hist-brewing: Converting Corn and Potatoes

Bob Skilnik toddlintown at mediaone.net
Wed Jun 21 08:45:50 PDT 2000

As I discuss in my recent book, The History of Beer
and Brewing in Chicago, 1833-1978, the use of adjuncts
such as corn and rice 
(gelatinized and flaked, it was called Cerealina) was a 
result of the unfolding practice of bottling beer. Prior to 
the use of clear glass for bottling and drinking vessels, 
six-row malted barley was used as is,
that is, without adjuncts. Drinking draft beer from 
a non-see through stein, no one questioned the 
clarity of the beer...
freshness and availability were its most admired attributes.

The initial use of adjuncts in American beer corresponded
with the move towards a more portable product, bottled beer.
In the years slightly before the entrance by the U.S. into
WWI, grain restrictions forced the hands of American brewers
to reformulate their brews once again with more adjunts
to abide by these wartime grain restrictions.

After National Prohibition, brews were once again lightened 
in character and sweetened in taste as brewers tried to not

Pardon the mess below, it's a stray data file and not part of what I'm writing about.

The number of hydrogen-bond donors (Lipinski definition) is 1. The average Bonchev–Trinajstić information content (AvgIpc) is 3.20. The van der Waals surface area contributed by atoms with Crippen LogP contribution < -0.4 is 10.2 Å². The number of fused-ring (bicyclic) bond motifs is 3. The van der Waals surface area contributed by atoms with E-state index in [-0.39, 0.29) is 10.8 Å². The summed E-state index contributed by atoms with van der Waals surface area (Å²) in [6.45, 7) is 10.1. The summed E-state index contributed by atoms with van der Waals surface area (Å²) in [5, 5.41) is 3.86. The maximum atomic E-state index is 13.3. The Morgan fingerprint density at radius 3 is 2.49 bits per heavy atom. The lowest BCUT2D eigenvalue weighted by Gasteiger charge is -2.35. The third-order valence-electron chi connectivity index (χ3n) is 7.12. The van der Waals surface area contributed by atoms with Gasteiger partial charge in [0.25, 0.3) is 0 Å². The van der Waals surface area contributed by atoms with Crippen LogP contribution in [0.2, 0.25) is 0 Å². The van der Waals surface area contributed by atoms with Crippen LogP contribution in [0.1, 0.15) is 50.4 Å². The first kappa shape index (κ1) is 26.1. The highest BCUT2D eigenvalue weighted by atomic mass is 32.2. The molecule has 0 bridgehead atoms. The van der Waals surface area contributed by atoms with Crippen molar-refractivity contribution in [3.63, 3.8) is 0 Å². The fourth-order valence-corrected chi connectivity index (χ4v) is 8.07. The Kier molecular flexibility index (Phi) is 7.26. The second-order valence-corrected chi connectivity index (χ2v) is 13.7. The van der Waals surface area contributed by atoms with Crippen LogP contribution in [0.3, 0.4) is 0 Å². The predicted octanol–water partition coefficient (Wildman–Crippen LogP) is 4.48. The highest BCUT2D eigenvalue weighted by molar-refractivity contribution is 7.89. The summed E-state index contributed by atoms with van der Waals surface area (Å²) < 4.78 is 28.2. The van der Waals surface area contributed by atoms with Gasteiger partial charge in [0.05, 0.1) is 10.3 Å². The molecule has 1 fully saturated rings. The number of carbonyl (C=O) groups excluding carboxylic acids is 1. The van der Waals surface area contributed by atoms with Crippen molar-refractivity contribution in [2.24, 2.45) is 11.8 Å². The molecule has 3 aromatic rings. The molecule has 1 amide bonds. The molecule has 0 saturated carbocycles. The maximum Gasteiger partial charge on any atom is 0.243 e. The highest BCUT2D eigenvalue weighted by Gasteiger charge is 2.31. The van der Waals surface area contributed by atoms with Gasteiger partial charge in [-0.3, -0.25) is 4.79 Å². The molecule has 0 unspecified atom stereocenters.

only win over a new market of beer drinking women, but also 
to accomodate those Prohibition-era drinkers that had become 
so accustomed to bathtub gin and cheap Scotch that had been 
mixed with sweet mixers such as cola and ginger ale.

So as you can see, there has been an evolution of American
towards the product that is offered today.

If you'd like a real pre-Proh beer formula, contact the
Chicago Historical Society. The papers of E.J. Siebel are
here with some interesting beer recipes included or
send me a SASE envelope. I'll send a copy out to you.

Bob Skilnik
Chicago Beer History
P.O. Box 793
Plainfield, IL 60544

NATHAN T Moore wrote:
> Both of these can be added to a mash, after proper prep (gelatinization by heat or flaking), just like Bud adds rice to their beer, and with a similar effect.  Actually a lot of starchey vegies and such can be used, peas and beans have been historically used (their is a beer from Lithuania commercially available in the US made with peas).
> Corn brewing is being revitalized in the home brewing community through the Classic American Pilsner, a pre-prohibition style.  I have judged several extraordinary examples of this style and am a big fan.  In this style flaked corn is used.  For more info check out http://www.brewery.org/brewery/library/ClassAmPils.html or the BT article at http://brewingtechniques.com/library/backissues/issue2.3/fix.html  For info on potatoes and other adjuncts, check out the Brewery's Library under Adjuncts, this link will take you straight there, http://www.brewery.org/brewery/Library.html#Adjuncts.
> Nate
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